Knife steel has four properties: Hardness, toughness, wear resistance, and corrosion resistance. Like any other properties, these need to be tested and measured. How does that happen? What tests are run? And how does a Trayvax Trek knife hold up to these tests? Read on and find out.
Steel hardness is determined by the Rockwell Hardness C Test and given an HRC score. This stands for “Hardness, Rockwell C.” This test is performed with a piece of diamond, and the steel needs to be properly prepared for it. Once it is, the diamond is pressed into the metal. When the metal starts to warp, the test stops, and the number just before the warping is the metal’s HRC score.
For instance, the Trayvax Trek knife has an HRC of 60-61. This is a fairly high score, as knife steel usually only goes as high as 62 HRC. It won’t warp or bend unless excessive force is used on it, and even then, it’ll take a while. Your Trek knife will stay strong as long as you do.
Steel toughness is usually measured via a Charpy V-notch test, or CVN. A V-shaped notch is cut out of the steel, and a hammer is swung from a pendulum to strike the other side. If the steel doesn’t break, the hammer is swung harder and faster until it does. When it does, the energy required to break the steel is recorded and measured in pound-feet.
The Trek knife is made of tough steel and won’t chip or break easily. It’s tough enough to be considered a glass-breaker knife, so you know it’s not messing around. This knife can be used in all sorts of emergencies, from escaping a car crash to outdoor survival. Do you need to cut through some brambles to make a path? Or chop some kindling for a fire? Don’t rely on a brittle, low-toughness knife from your local sporting goods store. The Trayvax Trek is here to be your perfect knife.
Wear resistance, or edge retention is tested by a special machine made by the Cutlery and Allied Trades Research Association (CATRA). In CATRA testing, a knife cuts through silica-studded card stock. It cycles through the card stock 120 times. The amount cut is known as the Total Cardstock Cut (TCC) and is measured in millimeters.
Trayvax Trek knives excel at wear resistance. Some reviews have been made that show them cutting through several different objects, like wood, cardboard, and tough meat. Throughout it all, the Trek stays as sharp as it was the day the reviewers received it. Be careful with this sharpness, though. Despite the Trek’s sheath being made of the same materials as our best tactical wallets, reviewers have worried about the Trek cutting through its strap. Other than that problem, though, the Trek is great at cutting and has a great sheath to match.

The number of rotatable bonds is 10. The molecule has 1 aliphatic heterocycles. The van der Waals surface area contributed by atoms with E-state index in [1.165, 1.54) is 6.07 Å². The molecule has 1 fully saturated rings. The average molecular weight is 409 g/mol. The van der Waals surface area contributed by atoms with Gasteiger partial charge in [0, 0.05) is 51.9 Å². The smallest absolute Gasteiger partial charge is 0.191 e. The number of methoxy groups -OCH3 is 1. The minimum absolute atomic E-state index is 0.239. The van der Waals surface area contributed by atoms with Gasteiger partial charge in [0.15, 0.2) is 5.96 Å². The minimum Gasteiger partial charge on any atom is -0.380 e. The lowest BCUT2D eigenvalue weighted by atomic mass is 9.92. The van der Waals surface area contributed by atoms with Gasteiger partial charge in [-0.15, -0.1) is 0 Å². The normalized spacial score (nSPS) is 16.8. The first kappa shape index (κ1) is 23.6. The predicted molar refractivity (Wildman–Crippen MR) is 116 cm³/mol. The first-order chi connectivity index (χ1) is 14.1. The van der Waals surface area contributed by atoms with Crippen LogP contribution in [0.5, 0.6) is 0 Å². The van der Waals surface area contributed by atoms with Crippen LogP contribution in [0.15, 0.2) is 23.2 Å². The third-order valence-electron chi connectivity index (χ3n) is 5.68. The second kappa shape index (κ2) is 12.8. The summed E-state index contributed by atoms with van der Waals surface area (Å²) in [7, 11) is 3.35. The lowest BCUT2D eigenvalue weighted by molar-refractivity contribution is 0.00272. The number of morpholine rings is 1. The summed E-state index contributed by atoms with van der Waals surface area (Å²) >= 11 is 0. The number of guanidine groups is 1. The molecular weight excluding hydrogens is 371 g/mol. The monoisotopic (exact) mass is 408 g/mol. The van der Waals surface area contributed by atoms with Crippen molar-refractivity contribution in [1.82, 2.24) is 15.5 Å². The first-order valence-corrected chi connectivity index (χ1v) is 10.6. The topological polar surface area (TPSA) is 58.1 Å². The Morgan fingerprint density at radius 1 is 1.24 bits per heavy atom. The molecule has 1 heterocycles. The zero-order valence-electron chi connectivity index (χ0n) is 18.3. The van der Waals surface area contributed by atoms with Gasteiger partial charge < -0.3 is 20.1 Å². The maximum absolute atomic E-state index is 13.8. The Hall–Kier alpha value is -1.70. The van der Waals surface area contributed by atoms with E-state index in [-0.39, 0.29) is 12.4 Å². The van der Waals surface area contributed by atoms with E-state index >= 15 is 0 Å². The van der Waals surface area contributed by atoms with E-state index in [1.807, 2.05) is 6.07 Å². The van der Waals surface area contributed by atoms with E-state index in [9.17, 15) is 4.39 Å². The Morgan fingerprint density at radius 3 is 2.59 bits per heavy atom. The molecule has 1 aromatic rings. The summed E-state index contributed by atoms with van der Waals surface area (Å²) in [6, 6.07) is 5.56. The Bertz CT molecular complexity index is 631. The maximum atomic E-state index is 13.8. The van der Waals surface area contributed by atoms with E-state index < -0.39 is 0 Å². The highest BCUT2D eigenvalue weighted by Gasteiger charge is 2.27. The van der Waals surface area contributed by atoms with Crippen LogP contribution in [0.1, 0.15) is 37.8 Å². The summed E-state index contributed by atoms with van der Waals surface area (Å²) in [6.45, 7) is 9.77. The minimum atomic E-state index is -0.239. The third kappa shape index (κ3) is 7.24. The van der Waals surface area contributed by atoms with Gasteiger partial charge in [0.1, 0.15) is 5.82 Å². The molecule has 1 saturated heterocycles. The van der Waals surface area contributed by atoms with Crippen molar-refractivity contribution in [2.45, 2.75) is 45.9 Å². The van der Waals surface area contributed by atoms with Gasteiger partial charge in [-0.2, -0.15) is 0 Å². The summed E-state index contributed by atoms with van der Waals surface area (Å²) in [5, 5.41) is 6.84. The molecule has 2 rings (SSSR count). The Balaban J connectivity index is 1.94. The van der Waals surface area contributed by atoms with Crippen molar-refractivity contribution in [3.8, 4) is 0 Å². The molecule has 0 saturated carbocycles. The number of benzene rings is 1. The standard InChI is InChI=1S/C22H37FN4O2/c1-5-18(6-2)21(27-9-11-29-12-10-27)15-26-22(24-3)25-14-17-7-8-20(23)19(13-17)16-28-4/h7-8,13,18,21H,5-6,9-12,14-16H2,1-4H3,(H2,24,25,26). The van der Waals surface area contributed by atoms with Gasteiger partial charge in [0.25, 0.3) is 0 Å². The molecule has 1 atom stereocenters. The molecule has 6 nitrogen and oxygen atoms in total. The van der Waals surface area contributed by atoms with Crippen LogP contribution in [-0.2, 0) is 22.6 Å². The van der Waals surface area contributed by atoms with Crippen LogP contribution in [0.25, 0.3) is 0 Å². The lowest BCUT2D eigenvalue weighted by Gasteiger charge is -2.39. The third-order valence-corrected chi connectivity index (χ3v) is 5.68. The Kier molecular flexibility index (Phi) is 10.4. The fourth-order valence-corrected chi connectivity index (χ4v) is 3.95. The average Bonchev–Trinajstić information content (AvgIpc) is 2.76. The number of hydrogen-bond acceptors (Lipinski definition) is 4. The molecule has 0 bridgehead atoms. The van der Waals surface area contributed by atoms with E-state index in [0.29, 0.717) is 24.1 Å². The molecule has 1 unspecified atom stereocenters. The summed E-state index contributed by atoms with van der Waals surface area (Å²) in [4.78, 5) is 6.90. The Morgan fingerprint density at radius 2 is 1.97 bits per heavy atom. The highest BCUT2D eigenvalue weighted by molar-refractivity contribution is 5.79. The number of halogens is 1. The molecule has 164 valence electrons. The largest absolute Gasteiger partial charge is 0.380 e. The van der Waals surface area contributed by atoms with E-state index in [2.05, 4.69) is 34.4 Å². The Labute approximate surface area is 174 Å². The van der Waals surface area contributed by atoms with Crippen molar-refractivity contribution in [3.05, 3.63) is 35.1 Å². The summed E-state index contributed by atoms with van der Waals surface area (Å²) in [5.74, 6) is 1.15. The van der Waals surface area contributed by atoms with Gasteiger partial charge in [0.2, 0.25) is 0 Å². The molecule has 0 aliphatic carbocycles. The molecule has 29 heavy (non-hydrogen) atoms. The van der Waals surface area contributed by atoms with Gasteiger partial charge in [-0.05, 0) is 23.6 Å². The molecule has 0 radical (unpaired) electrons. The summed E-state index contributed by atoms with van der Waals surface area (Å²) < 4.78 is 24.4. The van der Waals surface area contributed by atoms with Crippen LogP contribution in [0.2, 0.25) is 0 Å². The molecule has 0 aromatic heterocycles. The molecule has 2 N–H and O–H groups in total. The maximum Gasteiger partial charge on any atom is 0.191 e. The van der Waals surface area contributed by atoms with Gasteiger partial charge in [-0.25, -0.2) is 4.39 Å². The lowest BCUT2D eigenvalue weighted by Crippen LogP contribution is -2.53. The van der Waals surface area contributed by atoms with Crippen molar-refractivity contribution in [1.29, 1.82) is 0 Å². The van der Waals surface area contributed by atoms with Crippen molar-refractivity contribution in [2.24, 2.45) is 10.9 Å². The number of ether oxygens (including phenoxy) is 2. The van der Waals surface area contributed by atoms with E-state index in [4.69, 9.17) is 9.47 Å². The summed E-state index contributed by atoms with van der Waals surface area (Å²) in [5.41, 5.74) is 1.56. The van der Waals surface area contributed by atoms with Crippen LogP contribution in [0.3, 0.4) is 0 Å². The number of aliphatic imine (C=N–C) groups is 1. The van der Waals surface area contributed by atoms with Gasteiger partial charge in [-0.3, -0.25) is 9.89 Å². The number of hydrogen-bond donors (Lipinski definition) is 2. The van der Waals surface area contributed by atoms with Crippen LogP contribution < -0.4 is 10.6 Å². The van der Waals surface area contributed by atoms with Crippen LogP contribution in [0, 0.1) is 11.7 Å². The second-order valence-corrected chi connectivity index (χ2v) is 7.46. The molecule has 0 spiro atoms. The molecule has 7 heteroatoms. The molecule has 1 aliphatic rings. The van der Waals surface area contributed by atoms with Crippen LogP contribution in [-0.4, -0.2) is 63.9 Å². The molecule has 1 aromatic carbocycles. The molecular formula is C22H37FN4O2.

Corrosion resistance is tested by the “salt-spray test.” The knife in question is placed in a testing chamber that rapidly fills with salty, humid air. This salt fog collects on the knife and in the chamber, to show how long it’ll take the knife to corrode. The longer it lasts, the better. If it doesn’t last long, it needs to be coated in another material, or the test needs to be redone. Some types of stainless steel can withstand the salt fog for up to 96 hours!
The Trayvax Trek knife is made out of S35VN steel, which has high corrosion resistance. You can use it at a rainy campsite or while fishing, and it won’t rust easily. Moisture and salt won’t slow this knife down, even on snowy and salted winter roads. Slip its sheath onto your heavy-duty web belt, and take it everywhere you go. It won’t break down quickly, no matter what you do or where you go with it.
The properties of knife steel are measured in different ways. Hardness is measured with the Rockwell test and given an HRC score depending on how much pressure it’ll stand up to. Toughness is measured with a mechanical hammer in what’s known as a CVN test. Wear resistance tests are known as CATRA tests and are done by cutting through silica-filled cardstock. And finally, corrosion resistance is measured in a salty, humid test chamber. For a knife that ranks highly on all of these tests, a Trayvax Trek is your best option.
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